Celebrating Our 15th By Giving Back: Green-Wood Cemetery
Nov 23, 2020
As a part of our 15th Anniversary celebration and thank you to Brooklyn, we’ve selected 15 non-profit organizations to highlight that are doing work in our borough—or directly helping our fellow Brooklynites. We encourage everyone to learn a bit about the people making our community stronger and, if possible, to join us in making a small monetary donation to further their work. We thank them for everything they do and thank you for supporting a small, woman-owned Brooklyn business for the past 15 years!
Green-Wood Cemetery has been a Brooklyn institution since 1838. In fact, it’s now considered one of the country’s first rural (!) cemeteries. Obviously much has changed since then, and though the land surrounding Green-Wood is now far from rural, inside those gates, Brooklynites can still enjoy its massive green expanse and a tranquil (and often solitary) stroll. It’s saved our sanity throughout the last year as public space became a real commodity and we’re especially grateful for its deep history, changing leaves, beautiful vistas, and meandering pathways right now.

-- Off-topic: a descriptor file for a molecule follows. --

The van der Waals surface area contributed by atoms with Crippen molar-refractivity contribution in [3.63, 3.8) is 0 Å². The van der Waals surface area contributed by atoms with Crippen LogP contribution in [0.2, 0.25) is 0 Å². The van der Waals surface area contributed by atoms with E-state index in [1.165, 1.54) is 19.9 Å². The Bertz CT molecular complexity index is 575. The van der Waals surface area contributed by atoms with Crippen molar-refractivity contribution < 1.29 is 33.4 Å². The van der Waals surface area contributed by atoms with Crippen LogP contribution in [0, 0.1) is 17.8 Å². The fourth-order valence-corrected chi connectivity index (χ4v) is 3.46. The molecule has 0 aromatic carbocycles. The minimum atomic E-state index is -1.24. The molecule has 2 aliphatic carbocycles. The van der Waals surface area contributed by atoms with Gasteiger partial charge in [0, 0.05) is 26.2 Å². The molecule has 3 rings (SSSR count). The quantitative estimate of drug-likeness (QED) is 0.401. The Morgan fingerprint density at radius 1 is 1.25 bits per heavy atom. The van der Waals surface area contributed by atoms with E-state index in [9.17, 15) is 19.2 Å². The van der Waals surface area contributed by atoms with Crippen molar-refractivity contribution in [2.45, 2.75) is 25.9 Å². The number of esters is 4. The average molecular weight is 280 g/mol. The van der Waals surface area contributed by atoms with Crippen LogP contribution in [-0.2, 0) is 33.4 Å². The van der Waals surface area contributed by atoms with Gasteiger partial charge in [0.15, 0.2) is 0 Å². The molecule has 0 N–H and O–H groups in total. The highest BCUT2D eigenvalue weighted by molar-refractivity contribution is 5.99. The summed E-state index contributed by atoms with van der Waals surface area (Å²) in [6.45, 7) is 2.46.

Long beloved for its education and outreach, Green-Wood has not only kept its gates open throughout the pandemic for socially distanced walks and visits, its dynamic education lineup has continued online. And though we’re particularly grateful right now, Green-Wood has always been a draw, as its website explains:
“Green-Wood is a living cemetery that brings people closer to the world as it is and was, by memorializing the dead and bringing to life the art, history, and natural beauty of New York City.
Founded in 1838 and now a National Historic Landmark, Green-Wood was one of the first rural cemeteries in America. By the early 1860s, it had earned an international reputation for its magnificent beauty and became the prestigious place to be buried, attracting 500,000 visitors a year, second only to Niagara Falls as the nation’s greatest tourist attraction.”
500, 000 people can’t be wrong, which is why we want to again thank Green-Wood for its contributions to Brooklyn.